International animal protection organisation FOUR PAWS has brought the first Asian black bears to its new BEAR SANCTUARY Ninh Binh in northeastern Vietnam.
Among the three animals first rescued was bear Hai Chan, who before the rescue mission had led a sad existence as a so-called 'bile bear'. In an agonising procedure, her bile, which is considered valuable for use in traditional Chinese medicine, was regularly extracted. Although this practice has been officially banned in Vietnam since 1992, there are still around 400 farms housing an estimated 1,300 bears in total.
The past ten years have left their mark on former bile bear Hai Chan, who suffers from stress disorders, enlarged adrenal glands and two missing front paws. In collaboration with the local government, FOUR PAWS finally put an end to the suffering of this Vietnamese bear.
"Hai Chan spent most of her life on a farm in a tiny metal cage in a filthy and poorly ventilated room. Not only were the keeping conditions miserable, but also the lack of nutrition and the painful bile extraction procedure have taken a huge toll on the bear. We also assume that her paws were amputated and used to produce bear paw wine. Finally, her owner realised that Hai Chan deserves a better life."
Kieran Harkin, FOUR PAWS Head of International Wild Animals Campaigns
The animal welfare organisation brought Hai Chan, together with two other bears named Thai Van and Thai Giang – rescued from another farm – to the newly constructed BEAR SANCTUARY Ninh Binh. There, the first three residents of the newly opened sanctuary can expect comprehensive veterinary care and a life without torment.
After several weeks in quarantine during which the bears will be further examined, Thai Van, Thai Giang and Hai Chan will be released into their outdoor enclosures.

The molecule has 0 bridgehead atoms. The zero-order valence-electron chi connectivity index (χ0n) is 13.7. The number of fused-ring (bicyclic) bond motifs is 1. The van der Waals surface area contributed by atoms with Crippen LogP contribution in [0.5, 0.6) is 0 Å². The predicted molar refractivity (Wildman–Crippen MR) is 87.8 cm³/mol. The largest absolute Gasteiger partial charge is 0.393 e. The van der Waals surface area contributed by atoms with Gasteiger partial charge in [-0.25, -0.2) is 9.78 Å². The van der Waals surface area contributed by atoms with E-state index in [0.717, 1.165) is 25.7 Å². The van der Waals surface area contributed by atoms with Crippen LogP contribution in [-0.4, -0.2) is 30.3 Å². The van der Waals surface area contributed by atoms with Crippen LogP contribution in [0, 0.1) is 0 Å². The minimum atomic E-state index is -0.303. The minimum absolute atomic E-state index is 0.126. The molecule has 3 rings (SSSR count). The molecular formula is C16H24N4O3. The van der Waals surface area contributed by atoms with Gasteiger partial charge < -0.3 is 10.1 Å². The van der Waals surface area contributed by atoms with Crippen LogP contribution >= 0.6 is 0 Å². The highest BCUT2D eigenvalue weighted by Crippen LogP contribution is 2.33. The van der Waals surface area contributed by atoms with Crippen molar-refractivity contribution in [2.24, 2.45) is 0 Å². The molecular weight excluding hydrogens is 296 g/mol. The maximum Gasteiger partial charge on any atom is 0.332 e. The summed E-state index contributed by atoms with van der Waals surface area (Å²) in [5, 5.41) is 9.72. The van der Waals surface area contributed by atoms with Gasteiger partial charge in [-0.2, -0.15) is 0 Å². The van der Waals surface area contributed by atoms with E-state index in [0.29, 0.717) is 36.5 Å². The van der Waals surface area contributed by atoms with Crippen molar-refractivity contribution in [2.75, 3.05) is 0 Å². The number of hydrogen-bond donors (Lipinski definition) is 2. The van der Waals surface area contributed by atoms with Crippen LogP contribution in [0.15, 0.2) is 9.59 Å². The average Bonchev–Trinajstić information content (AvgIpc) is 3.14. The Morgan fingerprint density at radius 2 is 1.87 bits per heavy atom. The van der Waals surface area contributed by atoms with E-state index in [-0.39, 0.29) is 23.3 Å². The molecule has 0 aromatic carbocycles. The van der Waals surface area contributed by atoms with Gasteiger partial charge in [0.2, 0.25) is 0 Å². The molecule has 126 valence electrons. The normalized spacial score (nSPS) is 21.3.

New start in BEAR SANCTUARY Ninh Binh
After almost a year of hard work, the first construction phase for the new FOUR PAWS sanctuary in northeastern Vietnam was recently completed. The area with four large outdoor enclosures for over 40 bears currently covers four hectares. On the property, there are also two bear houses with indoor boxes, a quarantine and a veterinary station, a bear kitchen and an administrative building. When completed, BEAR SANCTUARY Ninh Binh will provide a species-appropriate home for up to 100 rescued bears.
The bear bile business
Bear bile has been used as a remedy in traditional Chinese medicine for several thousand years and is still a sought-after product in many Asian countries. Although the sale and consumption of bear bile is banned in Vietnam, an estimated 1,300 bears are still suffering on around 400 farms. Due to the regular, brutal extraction of bile and the lack of veterinary care, the bears suffer from various diseases such as infections, abscesses, blood poisoning and liver cancer. The extremely poor keeping conditions on the bear farms also lead to serious behavioural disorders such as self-mutilation.
Joint mission against animal cruelty
In 2005, the government launched a campaign to phase out bear farming in Vietnam through attrition. All captive bears were registered and microchipped as part of an effort to ensure that no new bears entered farms. The bears, which remained the property of the state, were to be looked after by the farmers until their transfer to a local sanctuary or natural death. Bear farmers were also required to sign a declaration to never again extract bile. In 2017 the Vietnamese government also issued a statement confirming its intent to end bear farming and begin rescuing bears.
In addition to support work and conducting its own rescue missions, FOUR PAWS has also launched an international campaign. Animal friends worldwide can sign a petition to encourage the Vietnamese government to do whatever it takes to put an end to bear farming: saddestbears.com/Vietnam. Over 580,000 signatures have already been collected.
FOUR PAWS is the global animal welfare organisation for animals under direct human influence, which reveals suffering, rescues animals in need and protects them.
Founded in 1988 in Vienna by Heli Dungler and friends, the organisation advocates for a world where humans treat animals with respect, empathy and understanding. FOUR PAWS’ sustainable campaigns and projects focus on companion animals including stray dogs and cats, animals in fashion, farm animals, and wild animals – such as bears, big cats, orangutans and elephants – kept in inappropriate conditions as well as in disaster and conflict zones.
With offices in Australia, Austria, Belgium, Bulgaria, Germany, Kosovo, the Netherlands, Switzerland, South Africa, Thailand, Ukraine, the UK, the USA and Vietnam as well as sanctuaries for rescued animals in 12 countries, FOUR PAWS provides rapid help and long-term solutions. www.four-paws.org.au